On a cold dark grey drizzly day it was a surprise to find both the male Little Owl, out on his favourite branch ...
and one of the owlets, though this was sensibly sheltering in dense leaves in the maple tree.
The young Jay who hangs around this area now realises that peanuts are available, and perches on a branch in front of me with an appealing look.
Uncollected rubbish bags soon attract Magpies and Carrion Crows, which rip holes in them to extract food. This is a young Magpie whose tail still has to grow to its full length.
A Song Thrush on a branch near the bridge looked at me warily.
There was a single Pied Wagtail sprinting around on the grass between Kensington Palace and the Round Pond.
The five new Coot chicks in the Italian Garden pond were being busily fed by both parents.
There was also a Moorhen family with four chicks on the same pond. The two families sensibly kept one of the clumps of plants between them to avoid conflict, though occasionally one of the parents would look round the corner to make sure the others were not creeping up on them.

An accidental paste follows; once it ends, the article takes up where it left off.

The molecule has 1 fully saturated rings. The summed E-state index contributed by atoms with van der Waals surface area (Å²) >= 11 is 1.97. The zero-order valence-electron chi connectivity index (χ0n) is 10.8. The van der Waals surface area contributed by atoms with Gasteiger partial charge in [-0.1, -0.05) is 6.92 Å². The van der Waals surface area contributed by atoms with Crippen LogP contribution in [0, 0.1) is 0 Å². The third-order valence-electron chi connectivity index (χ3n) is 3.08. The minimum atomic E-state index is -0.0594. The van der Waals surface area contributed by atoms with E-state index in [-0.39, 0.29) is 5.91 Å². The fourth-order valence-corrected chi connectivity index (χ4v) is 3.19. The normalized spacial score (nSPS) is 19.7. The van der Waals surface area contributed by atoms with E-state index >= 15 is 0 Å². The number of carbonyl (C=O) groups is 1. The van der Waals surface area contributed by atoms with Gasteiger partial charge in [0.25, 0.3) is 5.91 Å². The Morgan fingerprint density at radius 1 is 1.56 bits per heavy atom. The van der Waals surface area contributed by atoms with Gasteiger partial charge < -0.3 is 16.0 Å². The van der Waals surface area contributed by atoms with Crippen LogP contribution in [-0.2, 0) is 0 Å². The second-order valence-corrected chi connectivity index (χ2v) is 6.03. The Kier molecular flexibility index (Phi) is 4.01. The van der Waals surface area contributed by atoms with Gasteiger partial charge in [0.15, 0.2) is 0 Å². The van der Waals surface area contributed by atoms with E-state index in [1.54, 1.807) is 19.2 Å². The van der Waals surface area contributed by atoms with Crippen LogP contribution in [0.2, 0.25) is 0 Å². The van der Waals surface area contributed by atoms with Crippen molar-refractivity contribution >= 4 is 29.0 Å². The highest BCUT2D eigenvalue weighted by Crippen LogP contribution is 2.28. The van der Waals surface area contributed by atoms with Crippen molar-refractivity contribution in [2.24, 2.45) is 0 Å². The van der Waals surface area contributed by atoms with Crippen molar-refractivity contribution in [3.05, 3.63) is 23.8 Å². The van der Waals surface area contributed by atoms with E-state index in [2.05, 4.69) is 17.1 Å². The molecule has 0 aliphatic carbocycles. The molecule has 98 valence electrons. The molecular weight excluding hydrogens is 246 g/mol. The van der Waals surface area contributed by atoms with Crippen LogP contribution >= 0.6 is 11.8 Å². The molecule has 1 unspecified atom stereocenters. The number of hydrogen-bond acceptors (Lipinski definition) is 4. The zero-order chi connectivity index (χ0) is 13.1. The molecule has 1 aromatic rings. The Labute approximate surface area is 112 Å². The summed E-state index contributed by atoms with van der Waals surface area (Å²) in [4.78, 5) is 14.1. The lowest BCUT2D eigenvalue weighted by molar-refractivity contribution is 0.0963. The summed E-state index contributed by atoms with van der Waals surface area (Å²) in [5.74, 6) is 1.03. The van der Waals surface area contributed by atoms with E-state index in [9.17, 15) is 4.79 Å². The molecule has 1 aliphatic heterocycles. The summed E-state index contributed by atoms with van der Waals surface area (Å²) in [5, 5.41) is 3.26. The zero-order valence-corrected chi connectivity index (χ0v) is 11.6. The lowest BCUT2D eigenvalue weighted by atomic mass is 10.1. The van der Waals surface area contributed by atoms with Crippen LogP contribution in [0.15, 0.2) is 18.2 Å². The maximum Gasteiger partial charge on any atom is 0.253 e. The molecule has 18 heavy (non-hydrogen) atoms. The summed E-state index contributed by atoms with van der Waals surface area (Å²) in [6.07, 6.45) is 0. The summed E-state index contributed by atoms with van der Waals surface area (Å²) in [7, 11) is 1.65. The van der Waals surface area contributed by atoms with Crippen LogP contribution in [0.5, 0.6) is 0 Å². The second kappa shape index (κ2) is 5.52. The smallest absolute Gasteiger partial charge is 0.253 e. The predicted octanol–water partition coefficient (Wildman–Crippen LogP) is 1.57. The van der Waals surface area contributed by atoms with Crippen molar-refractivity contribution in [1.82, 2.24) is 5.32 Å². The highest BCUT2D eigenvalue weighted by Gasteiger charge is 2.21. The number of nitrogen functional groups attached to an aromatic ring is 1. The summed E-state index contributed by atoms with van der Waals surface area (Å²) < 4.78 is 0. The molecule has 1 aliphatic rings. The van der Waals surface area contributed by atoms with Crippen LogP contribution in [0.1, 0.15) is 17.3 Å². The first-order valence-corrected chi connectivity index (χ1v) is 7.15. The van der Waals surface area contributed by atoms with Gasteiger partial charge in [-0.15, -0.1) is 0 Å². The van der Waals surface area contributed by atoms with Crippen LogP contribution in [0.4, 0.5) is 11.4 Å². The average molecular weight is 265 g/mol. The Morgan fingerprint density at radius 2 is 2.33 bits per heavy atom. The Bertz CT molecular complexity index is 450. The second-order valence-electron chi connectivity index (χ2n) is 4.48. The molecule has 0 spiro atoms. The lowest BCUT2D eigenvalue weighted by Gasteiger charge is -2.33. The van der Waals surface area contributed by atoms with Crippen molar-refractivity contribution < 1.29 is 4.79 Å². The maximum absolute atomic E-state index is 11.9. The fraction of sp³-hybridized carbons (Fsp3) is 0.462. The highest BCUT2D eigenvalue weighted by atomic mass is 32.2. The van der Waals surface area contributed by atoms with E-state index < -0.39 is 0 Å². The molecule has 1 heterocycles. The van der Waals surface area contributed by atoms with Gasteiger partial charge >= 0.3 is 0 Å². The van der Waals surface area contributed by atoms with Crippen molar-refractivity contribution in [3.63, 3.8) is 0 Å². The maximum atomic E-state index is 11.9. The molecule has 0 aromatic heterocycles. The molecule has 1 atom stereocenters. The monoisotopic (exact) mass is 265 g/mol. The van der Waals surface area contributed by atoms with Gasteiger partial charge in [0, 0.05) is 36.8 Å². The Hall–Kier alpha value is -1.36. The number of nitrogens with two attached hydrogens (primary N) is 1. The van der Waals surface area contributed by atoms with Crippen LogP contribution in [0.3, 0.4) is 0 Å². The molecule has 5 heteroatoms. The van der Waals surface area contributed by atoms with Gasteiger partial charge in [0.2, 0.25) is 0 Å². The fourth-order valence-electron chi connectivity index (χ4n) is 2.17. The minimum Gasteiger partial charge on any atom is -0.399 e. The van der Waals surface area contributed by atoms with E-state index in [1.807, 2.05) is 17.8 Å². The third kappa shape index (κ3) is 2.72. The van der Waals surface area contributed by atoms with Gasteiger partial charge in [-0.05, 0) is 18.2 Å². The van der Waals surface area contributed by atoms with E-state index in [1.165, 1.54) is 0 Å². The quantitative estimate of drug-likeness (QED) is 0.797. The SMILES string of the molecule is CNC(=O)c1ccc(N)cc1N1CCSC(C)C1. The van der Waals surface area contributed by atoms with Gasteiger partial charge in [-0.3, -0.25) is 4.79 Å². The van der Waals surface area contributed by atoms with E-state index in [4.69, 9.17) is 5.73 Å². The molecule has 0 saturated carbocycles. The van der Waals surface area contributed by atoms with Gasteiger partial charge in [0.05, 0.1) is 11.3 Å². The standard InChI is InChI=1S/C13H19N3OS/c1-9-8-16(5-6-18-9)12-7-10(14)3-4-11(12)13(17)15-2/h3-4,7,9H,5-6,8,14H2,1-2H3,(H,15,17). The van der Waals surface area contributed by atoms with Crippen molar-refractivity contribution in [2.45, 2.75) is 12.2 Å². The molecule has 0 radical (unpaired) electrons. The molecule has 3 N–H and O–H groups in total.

Another pair of Moorhens with four chicks were feeding near Peter Pan when a Grey Heron started stalking towards them. The chicks were hastily herded into a bush and one of the adult Moorhens stood guard, chipping angrily. The heron, finding its intentions foiled, picked up a swan's feather and gnashed at it. A psychologist would call this a displacement activity.
Two Great Crested Grebes, not a pair, were fishing along the edge of the Serpentine. They accidentally met each other under water, and suddenly broke surface in an explosion of spray and one chased the other into the distance.